everything is a commercial. we advertise our memories
we leave our shit on silver platters and THEN we buy whatever’s left
(empty life? ? fine?)
These days I can’t help but turn on Unwound’s magnum opus Leaves Turn Inside You at every chance I get. It’s serving as the textured background for just about all my web reading these last weeks, and it gets me all fired up when I read ’bout the end of this, the beginning of that, the emergence of the new education market, for-profit, leverage, synergize, and on and on and on, but the guitar barrels through it all like an off-the-rail train—it refuses it, it knows everything is a commercial and we are selling our soul. It hits you like only music can, shoots straight to the veins, an anti-opiate for the mind to jack out of all the maneuvering, grandstanding, planning, and public pillage.
.And while reading the recent series of articles in Today’s Campus (thank you, Barry Dahl) about the business of EDUPUNKS, Edupreneurs, Eduneers, and Edubadgeres I marvel at how quickly the narrative of change in higher education is sucked into the seemingly irrefutable and naturalized logic of business innovation. The entreprenuer as savior of education (a myth Bill Fitzgerald so beautifully deconstructs here) becomes the all-too-apparent solution, and what gets left out through these articles is anything resembling a thought about teaching, sharing, and learning. It’s all about business, markets, possibilities, and vast returns for the sharp young edupreneur— I mean look at the video Bill Fitzgerald’s links to in his post, it’s insane—it’s about a shallowly glamorized culture of capital, and as David Harvey notes here, capital’s goal remains re-inventing and innovating so that we really don’t stop and think about the increasingly vast inequalities in the accumulation of wealth and power. At the same time, it grafts on a hero narrative around the private sector’s financial innovation which in many ways might be part and parcel of the financial crisis we have yet to truly recover from.
And and and, where are all the teachers and professors in the discussion? Where’s the space and shape of teaching and learning as we move forward. The discussion of EDUPUNKS—re-coined “Change Exploiters” (WTF?)—gives way to the next article in the series talking about EDUBANKERS, and new and innovative ways to finance your way through college—sounds like capital simply re-inventing itself in what it hopes becomes a market abandoned by public support and monies. I mean, what do you do with the innovative business SafeStart that basically provides students with an “interest free” line of credit to pay off their loans during the years immediately after graduation when they can’t afford the payments. They are sure to note SafeStart isn’t “insurance,” but that’s purely semantics, that is exactly what it is—a product you purchase to protect against the likelihood you can’t afford the education you have been encouraged to finance. A parasitic market on a market—it’s exactly what Tom Woodward, Brian Lamb, and I predicted in our Uncanny Learning session for NMC last October, which featured John Titan—an education insurance salesman for EduSafe from the future who has come back from the future to encourage us all to buy education insurance.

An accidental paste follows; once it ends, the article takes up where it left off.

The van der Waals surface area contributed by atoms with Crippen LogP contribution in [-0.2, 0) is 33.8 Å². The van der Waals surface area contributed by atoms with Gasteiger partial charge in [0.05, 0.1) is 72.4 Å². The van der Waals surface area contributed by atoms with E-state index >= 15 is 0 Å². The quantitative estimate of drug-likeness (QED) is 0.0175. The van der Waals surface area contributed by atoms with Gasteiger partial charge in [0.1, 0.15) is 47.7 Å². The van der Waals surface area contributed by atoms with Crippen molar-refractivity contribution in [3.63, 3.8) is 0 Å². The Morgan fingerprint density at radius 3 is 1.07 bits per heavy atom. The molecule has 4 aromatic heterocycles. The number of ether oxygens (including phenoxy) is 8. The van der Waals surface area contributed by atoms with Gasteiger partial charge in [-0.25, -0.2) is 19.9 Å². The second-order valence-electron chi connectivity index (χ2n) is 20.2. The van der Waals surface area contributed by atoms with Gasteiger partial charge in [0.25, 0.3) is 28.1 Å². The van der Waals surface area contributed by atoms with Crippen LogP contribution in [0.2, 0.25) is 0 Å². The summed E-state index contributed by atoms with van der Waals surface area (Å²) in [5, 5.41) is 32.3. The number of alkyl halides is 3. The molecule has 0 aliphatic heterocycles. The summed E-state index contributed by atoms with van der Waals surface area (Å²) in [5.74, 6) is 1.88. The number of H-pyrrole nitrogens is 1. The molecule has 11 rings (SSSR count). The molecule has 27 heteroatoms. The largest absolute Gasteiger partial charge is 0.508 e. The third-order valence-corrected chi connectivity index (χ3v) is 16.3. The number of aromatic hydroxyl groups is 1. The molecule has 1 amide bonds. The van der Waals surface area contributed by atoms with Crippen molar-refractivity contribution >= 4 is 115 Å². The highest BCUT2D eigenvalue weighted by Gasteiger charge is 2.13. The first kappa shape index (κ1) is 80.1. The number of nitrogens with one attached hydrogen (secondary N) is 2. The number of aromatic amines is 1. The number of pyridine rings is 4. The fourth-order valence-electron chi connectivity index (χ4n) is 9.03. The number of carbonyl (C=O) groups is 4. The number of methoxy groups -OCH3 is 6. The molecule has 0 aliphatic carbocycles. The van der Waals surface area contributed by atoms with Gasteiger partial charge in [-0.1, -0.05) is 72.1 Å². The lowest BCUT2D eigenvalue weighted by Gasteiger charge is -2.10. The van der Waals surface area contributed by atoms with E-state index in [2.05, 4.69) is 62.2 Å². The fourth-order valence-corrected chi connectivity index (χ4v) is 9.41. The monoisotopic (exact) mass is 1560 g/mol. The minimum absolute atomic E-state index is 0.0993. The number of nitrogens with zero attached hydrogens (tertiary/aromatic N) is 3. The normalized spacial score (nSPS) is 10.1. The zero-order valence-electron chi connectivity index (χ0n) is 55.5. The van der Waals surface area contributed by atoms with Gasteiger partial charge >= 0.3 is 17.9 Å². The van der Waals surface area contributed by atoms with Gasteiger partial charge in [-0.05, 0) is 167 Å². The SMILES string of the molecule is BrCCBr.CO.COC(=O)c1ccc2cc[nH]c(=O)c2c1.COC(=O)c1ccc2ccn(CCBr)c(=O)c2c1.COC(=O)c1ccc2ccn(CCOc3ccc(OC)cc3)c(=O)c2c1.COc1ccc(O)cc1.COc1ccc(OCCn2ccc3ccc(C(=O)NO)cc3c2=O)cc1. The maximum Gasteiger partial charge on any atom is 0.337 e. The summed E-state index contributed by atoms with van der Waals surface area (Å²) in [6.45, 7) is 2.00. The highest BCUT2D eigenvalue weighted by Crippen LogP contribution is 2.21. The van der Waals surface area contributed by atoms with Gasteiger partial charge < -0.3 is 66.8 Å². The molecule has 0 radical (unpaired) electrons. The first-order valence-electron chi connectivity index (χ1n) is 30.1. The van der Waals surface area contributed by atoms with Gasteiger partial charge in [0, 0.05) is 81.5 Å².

Talking at length with Brian Lamb last night (my edtech guru), the whole transformation of higher ed from an egalatarian mission to a privilege, along with which comes the price tag, is exactly the issue which Downes nailed in his newsletter yesterday (he’s been on serious fire lately) in three off-the-cuff sentences:
In the 1970s universities were much more egalitarian than they are today. More and more, you have to be the child of rich parents to be admitted and to pay tuition. This results in the student body, as a whole, appearing to have a greater sense of entitlement.
Fact is, we seem to allow the banks, business folk, and financial innovators to help us avoid the real issue of hyper-inflated costs by pointing us to shadow education banking, insurance, and further debt-inducing alternatives that simply serve to fuel the perpetual motion machine that is capital. Now while Anya considers getting her “Skin in the Game” with the for-profit start-ups—where art thou world free of partisanship?—I can’t help but hold on to this quote by Tony Hirst, which I was reminded of by the Today’s Campus article on Change Exploiters—and for me is the vision we need to be working against within our public spaces, and one which the articles in this business rag all seem to ignore:
The disaster that happens when democracy is for sale is nothing when compared to what will happen when learning is for sale.
I’m not sure public education can withstand what’s coming, but it’s high-time we start trying to work through these issues as the market “innovations” get ready to sell us our future. To steal from Brian Lamb, higher ed needs to communicate openly and directly with the public, it needs to make the case for its relevance, and it needs to re-invest in people, possibilities, and reaffirm its role as a responsible leader in the world of ideas with some distance and protection from the market whims of capital. The people need to demand and protect this from the forces of profit that will answer to nothing else but bottom lines. Perhaps it does call for a not-so-secret revolution, but I’d love to hear a bit more clamoring out loud amongst those in higher education who seem to be sitting around playing the fiddle while Rome burns. What’s more, I’d love to seem some ideas and organization from people other than the business leaders—cause it’s that kind of “leadership” that is always in service to the dollar that scares me more than anything.